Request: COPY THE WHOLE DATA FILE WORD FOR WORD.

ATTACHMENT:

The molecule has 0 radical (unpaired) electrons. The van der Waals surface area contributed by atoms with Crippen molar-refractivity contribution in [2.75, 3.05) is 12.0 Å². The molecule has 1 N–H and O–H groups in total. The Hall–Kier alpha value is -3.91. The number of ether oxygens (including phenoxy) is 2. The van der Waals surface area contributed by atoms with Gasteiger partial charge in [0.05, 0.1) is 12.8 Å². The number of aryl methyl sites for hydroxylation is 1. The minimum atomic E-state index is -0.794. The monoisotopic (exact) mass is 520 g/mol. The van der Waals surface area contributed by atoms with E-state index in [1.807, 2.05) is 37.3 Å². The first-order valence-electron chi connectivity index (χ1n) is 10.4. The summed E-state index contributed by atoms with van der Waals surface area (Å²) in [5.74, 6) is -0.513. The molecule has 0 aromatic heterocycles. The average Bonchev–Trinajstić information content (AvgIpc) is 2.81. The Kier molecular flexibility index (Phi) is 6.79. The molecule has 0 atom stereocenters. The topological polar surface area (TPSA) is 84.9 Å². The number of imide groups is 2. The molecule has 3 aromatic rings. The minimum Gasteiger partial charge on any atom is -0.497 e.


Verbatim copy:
The molecule has 0 radical (unpaired) electrons. The van der Waals surface area contributed by atoms with Crippen molar-refractivity contribution in [2.75, 3.05) is 12.0 Å². The molecule has 1 N–H and O–H groups in total. The Hall–Kier alpha value is -3.91. The number of ether oxygens (including phenoxy) is 2. The van der Waals surface area contributed by atoms with Gasteiger partial charge in [0.05, 0.1) is 12.8 Å². The number of aryl methyl sites for hydroxylation is 1. The minimum atomic E-state index is -0.794. The monoisotopic (exact) mass is 520 g/mol. The van der Waals surface area contributed by atoms with E-state index in [1.807, 2.05) is 37.3 Å². The first-order valence-electron chi connectivity index (χ1n) is 10.4. The summed E-state index contributed by atoms with van der Waals surface area (Å²) in [5.74, 6) is -0.513. The molecule has 0 aromatic heterocycles. The average Bonchev–Trinajstić information content (AvgIpc) is 2.81. The Kier molecular flexibility index (Phi) is 6.79. The molecule has 0 atom stereocenters. The topological polar surface area (TPSA) is 84.9 Å². The number of imide groups is 2. The molecule has 3 aromatic rings. The minimum Gasteiger partial charge on any atom is -0.497 e.